AFP thumbs down SOGIE bill, says respect for LGBT need not ‘sacrifice rights of majority’
MANILA, Philippines — The Armed Forces of the Philippines (AFP) has rejected the proposed Sexual Orientation and Gender Identity and Expression (SOGIE) Equality bill, claiming that respect towards the LGBTQIA+ community may be given “without having to sacrifice the rights of the majority.”
In a position paper submitted to the House committee on women and gender equality, the AFP thumbed down the SOGIE bill, which seeks to prohibit discrimination towards the LGBTQIA+ community.
The AFP said provisions in the proposed measure is only a reiteration of various existing laws.
“The AFP does not subscribe to the passage of SOGIE Bill,” AFP said.
“The AFP, as a government institution, does not discriminate any person based on sex and gender… The AFP has existing laws, policies, and standard operating procedures and other pertinent documents that protect personnel from discrimination,” it added.
Further, AFP said it would be “unjust to grant special privilege to some persons at the expense of the basic rights of others.”
“Respect and compassion towards our brothers and sisters in the LGBT community may be given without having to sacrifice the rights of the majority,” armed forces said.
Moreover, AFP said its policies such as those concerning promotions and disciple “which seeks to provide true equality among individuals are threatened to be violated if SOGIE bill will be pursued” catering to specific individuals.
Several lawmakers, government officials, and religious leaders were invited to deliver their stand on the controversial measure.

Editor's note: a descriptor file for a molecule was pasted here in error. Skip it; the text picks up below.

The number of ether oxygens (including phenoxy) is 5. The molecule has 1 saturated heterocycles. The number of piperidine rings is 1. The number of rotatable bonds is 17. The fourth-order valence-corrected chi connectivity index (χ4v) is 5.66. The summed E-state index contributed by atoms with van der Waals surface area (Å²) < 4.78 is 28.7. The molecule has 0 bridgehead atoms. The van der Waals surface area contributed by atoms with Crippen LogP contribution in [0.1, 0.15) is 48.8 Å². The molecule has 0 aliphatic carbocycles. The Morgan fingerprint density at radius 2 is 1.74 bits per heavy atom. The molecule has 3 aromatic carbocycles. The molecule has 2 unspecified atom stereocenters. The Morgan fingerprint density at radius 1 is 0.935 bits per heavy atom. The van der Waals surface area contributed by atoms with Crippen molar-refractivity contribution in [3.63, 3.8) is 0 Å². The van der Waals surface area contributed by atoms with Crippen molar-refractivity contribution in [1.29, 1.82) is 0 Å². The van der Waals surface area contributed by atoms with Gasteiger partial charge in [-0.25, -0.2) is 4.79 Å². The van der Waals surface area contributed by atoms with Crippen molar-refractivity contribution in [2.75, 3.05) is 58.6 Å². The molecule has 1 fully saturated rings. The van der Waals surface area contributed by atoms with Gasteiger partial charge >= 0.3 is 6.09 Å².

Bataan Rep. Geraldine Roman took up the cudgels for the LGBT sector, reminding her colleagues that “it is not our job to determine what is a sin or not.”
“As legislators, we know that our laws have to be based on the Constitution and not any particular holy book. It is not our duty to decide what is a sin or not. Hindi trabaho ng mambabatas ‘yan,” Roman said.
“We are aware that the Constitution alone does not suffice to promulgate itself as if it were a cure-all antidote and that it needs enabling laws that will establish the parameters of our dealings in society. And this is our job,” she added.
Roman pointed out that there are laws “aimed at protecting traditionally marginalized groups” like women, indigenous peoples, OFWs, and senior citizens, among others. However, there are no laws to protect citizens who are discriminated against on their basis of SOGIE.
“We are part of society and we also deserve protection under the law. We need your help and we, as legislators, must respond and not turn a blind eye,” Roman said.
Other lawmakers who expressed their support to the bill during the hearing include committee chairperson Rep. Malou Acosta-Alba, Rep. Kit Belmonte, Rep. Eufemia Cullamat, Rep. Carlos Zarate, Rep. Joy Tambunting, Rep. Alfred Vargas, and Rep. Arlene Brosas.
Meanwhile, Minority Leader Bienvenido Abante clarified that his refusal to be included as a co-author of the SOGIE Bill “do not, in any way, speak of denying the LGBTs their rights.”
“I might not agree with their lifestyle but I will defend their rights to express themselves with all the freedom that the Constitution provides. Nobody in this country is a second-class citizen,” Abante said.
In the 17th Congress, the House approved the SOGIE bill on final reading but its counterpart bill in the Senate only languished in the period of interpellation.
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